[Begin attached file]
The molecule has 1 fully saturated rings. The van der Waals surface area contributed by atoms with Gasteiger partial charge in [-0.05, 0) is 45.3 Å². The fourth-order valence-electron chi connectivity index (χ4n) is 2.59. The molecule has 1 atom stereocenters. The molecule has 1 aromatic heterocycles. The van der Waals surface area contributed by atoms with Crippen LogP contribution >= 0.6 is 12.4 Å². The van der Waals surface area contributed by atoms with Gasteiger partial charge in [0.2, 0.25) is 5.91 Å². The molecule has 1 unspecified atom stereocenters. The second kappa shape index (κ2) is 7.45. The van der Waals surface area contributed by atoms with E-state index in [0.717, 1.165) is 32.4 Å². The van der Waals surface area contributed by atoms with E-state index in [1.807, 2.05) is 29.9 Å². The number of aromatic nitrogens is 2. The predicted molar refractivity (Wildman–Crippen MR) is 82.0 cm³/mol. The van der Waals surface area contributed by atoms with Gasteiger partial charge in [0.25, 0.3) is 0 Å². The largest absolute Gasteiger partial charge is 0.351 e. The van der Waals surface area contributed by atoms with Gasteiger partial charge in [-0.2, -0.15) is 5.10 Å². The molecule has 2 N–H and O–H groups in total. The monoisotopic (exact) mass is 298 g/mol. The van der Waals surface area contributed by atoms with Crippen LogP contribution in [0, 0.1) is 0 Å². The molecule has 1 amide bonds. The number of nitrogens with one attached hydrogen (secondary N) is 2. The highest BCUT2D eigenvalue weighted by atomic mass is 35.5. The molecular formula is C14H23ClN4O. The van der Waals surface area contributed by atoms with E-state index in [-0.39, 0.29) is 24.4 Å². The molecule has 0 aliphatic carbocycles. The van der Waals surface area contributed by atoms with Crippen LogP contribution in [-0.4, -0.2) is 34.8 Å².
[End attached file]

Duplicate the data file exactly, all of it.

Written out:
The molecule has 1 fully saturated rings. The van der Waals surface area contributed by atoms with Gasteiger partial charge in [-0.05, 0) is 45.3 Å². The fourth-order valence-electron chi connectivity index (χ4n) is 2.59. The molecule has 1 atom stereocenters. The molecule has 1 aromatic heterocycles. The van der Waals surface area contributed by atoms with Crippen LogP contribution >= 0.6 is 12.4 Å². The van der Waals surface area contributed by atoms with Gasteiger partial charge in [0.2, 0.25) is 5.91 Å². The molecule has 1 unspecified atom stereocenters. The second kappa shape index (κ2) is 7.45. The van der Waals surface area contributed by atoms with E-state index in [0.717, 1.165) is 32.4 Å². The van der Waals surface area contributed by atoms with E-state index in [1.807, 2.05) is 29.9 Å². The number of aromatic nitrogens is 2. The predicted molar refractivity (Wildman–Crippen MR) is 82.0 cm³/mol. The van der Waals surface area contributed by atoms with Gasteiger partial charge in [0.25, 0.3) is 0 Å². The largest absolute Gasteiger partial charge is 0.351 e. The van der Waals surface area contributed by atoms with Gasteiger partial charge in [-0.2, -0.15) is 5.10 Å². The molecule has 2 N–H and O–H groups in total. The monoisotopic (exact) mass is 298 g/mol. The van der Waals surface area contributed by atoms with Crippen LogP contribution in [0, 0.1) is 0 Å². The molecule has 1 amide bonds. The number of nitrogens with one attached hydrogen (secondary N) is 2. The highest BCUT2D eigenvalue weighted by atomic mass is 35.5. The molecular formula is C14H23ClN4O. The van der Waals surface area contributed by atoms with E-state index in [-0.39, 0.29) is 24.4 Å². The molecule has 0 aliphatic carbocycles. The van der Waals surface area contributed by atoms with Crippen LogP contribution in [-0.4, -0.2) is 34.8 Å².